I've noticed a lot of published novels using sentences like this:
She smiled as if she were happy.
This sentence would be perfectly fine if the individual being discussed wasn't happy. Such as:
She smiled as if she was happy, but I knew the truth - behind those bright eyes burned hatred.
It's not accurate if the context is this:
I gave the little girl a lollipop. She squealed and smiled as if she was happy.
The reason it's not correct is because words like "as if" or "like" are comparing two things, but saying those two things aren't the same. So she may smile similarly to how she'd smile if she was happy (according to this sentence), but she's not happy.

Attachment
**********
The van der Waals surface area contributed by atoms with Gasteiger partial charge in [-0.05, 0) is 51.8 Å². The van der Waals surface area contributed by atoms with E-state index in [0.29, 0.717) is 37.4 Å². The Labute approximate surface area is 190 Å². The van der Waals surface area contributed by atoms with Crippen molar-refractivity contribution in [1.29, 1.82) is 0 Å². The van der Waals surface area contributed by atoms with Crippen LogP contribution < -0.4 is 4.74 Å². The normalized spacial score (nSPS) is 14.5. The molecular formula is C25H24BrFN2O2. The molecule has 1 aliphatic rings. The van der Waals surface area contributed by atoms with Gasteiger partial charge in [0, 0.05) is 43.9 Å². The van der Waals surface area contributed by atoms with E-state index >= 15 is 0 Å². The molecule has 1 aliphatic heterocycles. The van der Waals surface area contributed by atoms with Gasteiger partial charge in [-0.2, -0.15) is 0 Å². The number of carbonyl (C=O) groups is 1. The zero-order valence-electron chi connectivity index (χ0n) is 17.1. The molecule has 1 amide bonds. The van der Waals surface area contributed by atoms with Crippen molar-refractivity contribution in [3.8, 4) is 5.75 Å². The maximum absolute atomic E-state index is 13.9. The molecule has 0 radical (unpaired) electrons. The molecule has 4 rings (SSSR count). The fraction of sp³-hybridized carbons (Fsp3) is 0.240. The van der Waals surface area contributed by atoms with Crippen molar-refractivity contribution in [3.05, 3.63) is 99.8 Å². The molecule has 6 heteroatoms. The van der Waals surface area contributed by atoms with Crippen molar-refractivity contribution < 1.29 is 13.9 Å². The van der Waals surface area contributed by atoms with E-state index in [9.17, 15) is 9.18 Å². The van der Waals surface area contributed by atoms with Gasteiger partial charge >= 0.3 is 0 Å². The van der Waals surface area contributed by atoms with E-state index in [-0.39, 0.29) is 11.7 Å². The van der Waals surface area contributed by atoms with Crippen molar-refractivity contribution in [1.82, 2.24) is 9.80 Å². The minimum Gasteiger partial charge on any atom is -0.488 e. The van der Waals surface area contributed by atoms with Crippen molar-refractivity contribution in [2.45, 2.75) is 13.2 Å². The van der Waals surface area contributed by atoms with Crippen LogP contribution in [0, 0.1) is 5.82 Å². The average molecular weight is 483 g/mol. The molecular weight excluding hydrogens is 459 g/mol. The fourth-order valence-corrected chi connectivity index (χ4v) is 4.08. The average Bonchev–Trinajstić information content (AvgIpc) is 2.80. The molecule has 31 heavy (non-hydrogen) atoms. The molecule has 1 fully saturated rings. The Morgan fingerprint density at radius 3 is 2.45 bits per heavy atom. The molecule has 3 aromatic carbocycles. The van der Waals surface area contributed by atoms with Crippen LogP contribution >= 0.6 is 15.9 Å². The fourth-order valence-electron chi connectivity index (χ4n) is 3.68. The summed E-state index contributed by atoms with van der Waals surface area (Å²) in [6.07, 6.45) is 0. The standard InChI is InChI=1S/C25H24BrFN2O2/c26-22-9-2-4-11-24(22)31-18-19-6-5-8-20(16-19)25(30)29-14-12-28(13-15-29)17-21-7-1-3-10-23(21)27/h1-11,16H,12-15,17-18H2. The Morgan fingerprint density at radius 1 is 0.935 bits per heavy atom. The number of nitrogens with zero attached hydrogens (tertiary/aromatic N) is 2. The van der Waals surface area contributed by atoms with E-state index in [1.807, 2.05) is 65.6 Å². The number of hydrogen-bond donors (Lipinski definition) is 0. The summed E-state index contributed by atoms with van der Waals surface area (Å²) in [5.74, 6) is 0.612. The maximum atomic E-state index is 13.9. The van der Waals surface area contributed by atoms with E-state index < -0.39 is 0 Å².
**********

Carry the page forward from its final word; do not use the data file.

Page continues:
So instead, it should be either changed to . . .
She smiled because she was happy. (Because she IS happy. It's not "like" she's happy. She truly is happy.)
Or even better . . .
Because writing about someone's facial expressions without actually saying the emotion behind them is a good way to show and not tell emotions.
I hope that makes sense. It's just a little pet peeve of mine that's been showing up in a lot of novels.